I’ve tried working with mav and it doesn’t work, not even part time or flexible hours as it’s so unreliable/unexpected in it’s varying degrees. Hoping to get back to doing something soon but reading all the replies I agree that it is extremely challenging to do this and you can’t do the job fully, plus it knocks your ‘work personality’. Made me very depressed and exhausted all the time. definitely made the mav worse… too many constant triggers, never gave the mav any rest. Also yes, mav attacks can last weeks/months at a time, depending on how fragile your brain/system is and whether you’re doing the right things to recover… Even then it’s out of your control most of the time to regain normality, it just happens when it does and the knock on effects can be worse than the initial hit. Took me a long time to realise mav can last as long or as little as it likes (sort of like an unwelcomed house guest you can’t just kick out!) I just wait and pray for the normal days, still!
Ive been suffering for nearly 3 yrs and now im about 95% and no meds taking. Im on Feverfew for my migraines and they work wonderful. Ive always worked with me being like this,had a few wks off now and again but i pushed myself all the way. I work for the NHS which is a stressful job but its helped me get to where i am today. Im now vertually normal and enojoying my life again. xx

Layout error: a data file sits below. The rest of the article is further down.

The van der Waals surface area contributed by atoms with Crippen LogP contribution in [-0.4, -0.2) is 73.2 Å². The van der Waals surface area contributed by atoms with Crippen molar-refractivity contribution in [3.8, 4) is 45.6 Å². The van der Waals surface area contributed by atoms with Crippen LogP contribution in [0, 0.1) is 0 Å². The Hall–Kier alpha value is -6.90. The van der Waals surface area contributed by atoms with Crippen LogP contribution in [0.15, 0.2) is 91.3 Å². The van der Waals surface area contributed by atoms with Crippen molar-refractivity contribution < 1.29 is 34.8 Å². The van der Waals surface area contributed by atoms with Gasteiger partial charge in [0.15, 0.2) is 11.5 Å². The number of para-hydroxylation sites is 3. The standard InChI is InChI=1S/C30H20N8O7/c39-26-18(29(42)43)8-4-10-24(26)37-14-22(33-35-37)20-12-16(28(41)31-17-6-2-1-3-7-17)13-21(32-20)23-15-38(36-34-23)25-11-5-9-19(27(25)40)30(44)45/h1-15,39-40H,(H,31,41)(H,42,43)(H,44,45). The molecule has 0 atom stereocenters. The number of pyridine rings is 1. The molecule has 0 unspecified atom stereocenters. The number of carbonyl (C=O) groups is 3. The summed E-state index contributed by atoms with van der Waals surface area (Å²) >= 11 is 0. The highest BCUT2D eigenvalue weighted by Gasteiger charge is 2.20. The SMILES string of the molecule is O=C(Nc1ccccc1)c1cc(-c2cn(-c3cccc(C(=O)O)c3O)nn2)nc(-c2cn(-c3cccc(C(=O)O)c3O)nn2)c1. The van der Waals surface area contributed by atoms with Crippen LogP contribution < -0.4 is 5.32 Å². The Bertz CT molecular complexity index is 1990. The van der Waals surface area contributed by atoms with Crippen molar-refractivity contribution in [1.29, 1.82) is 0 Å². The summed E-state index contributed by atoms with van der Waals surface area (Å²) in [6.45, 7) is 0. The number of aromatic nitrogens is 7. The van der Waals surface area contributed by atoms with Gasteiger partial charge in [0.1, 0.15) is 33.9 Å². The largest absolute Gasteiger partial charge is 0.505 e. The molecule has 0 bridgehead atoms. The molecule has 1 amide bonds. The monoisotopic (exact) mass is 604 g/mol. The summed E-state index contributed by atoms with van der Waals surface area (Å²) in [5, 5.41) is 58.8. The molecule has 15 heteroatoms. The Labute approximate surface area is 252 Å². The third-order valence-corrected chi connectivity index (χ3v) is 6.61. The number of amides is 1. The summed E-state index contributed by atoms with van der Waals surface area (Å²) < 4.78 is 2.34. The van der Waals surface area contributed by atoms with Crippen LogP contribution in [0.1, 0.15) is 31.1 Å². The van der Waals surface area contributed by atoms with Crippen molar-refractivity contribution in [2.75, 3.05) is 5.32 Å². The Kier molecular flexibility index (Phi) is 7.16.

thats wonderful livelyred- have you had a steady improvement the whole time? how long have you been 95% for? do you follow the diet?
Hi yes ive improved over the mths especially the past 3 mths, ive been about 95% for quite a while now, just some headaches to get rid off now thats all. Ive never been on the MAV diet, but i dont drink coffee anymore and cut right down on chocolate thats all x
Hey there! I was blessed with MAV in the spring of 2011. I was out of work for 12 weeks and had to return as there was no guarantee they would hold my job. Fortunately I started getting better. Once you start feeling near normal you begin to live life and forget about this horrible condition. Unfortunately, over the past (almost) 2 years I have had lots of ups and downs. I work full time as an RN, go to school, and have a young family. I have to work…don’t really have a choice, but I also want to work. recently I had to take 3 weeks off in November, and since then I still don’t feel that good. Sometimes I feel like this is turning into my new “normal” which is not fun. Although not ideal I have been working and basically been continuing to do all of things I want.